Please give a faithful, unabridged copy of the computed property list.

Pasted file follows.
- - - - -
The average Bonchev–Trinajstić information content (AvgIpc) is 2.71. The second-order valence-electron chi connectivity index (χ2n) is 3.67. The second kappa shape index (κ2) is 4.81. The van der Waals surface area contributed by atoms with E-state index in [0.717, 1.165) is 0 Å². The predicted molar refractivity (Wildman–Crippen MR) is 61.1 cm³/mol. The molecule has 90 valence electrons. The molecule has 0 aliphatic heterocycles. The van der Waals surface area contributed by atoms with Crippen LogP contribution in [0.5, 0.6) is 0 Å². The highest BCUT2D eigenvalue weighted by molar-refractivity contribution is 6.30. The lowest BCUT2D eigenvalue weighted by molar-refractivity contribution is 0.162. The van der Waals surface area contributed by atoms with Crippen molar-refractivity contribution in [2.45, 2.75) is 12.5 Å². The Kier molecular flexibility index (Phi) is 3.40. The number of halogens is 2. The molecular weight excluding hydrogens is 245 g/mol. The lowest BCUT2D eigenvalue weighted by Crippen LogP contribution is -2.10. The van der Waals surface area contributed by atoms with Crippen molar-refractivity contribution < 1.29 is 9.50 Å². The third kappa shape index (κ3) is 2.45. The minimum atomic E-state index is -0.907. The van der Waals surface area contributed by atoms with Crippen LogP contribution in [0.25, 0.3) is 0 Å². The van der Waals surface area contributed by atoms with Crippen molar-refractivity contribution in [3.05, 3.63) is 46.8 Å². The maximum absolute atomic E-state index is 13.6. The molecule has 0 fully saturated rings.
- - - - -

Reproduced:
The average Bonchev–Trinajstić information content (AvgIpc) is 2.71. The second-order valence-electron chi connectivity index (χ2n) is 3.67. The second kappa shape index (κ2) is 4.81. The van der Waals surface area contributed by atoms with E-state index in [0.717, 1.165) is 0 Å². The predicted molar refractivity (Wildman–Crippen MR) is 61.1 cm³/mol. The molecule has 90 valence electrons. The molecule has 0 aliphatic heterocycles. The van der Waals surface area contributed by atoms with Crippen LogP contribution in [0.5, 0.6) is 0 Å². The highest BCUT2D eigenvalue weighted by molar-refractivity contribution is 6.30. The lowest BCUT2D eigenvalue weighted by molar-refractivity contribution is 0.162. The van der Waals surface area contributed by atoms with Crippen molar-refractivity contribution in [2.45, 2.75) is 12.5 Å². The Kier molecular flexibility index (Phi) is 3.40. The number of halogens is 2. The molecular weight excluding hydrogens is 245 g/mol. The lowest BCUT2D eigenvalue weighted by Crippen LogP contribution is -2.10. The van der Waals surface area contributed by atoms with Crippen molar-refractivity contribution < 1.29 is 9.50 Å². The third kappa shape index (κ3) is 2.45. The minimum atomic E-state index is -0.907. The van der Waals surface area contributed by atoms with Crippen LogP contribution in [0.25, 0.3) is 0 Å². The van der Waals surface area contributed by atoms with Crippen molar-refractivity contribution in [3.05, 3.63) is 46.8 Å². The maximum absolute atomic E-state index is 13.6. The molecule has 0 fully saturated rings.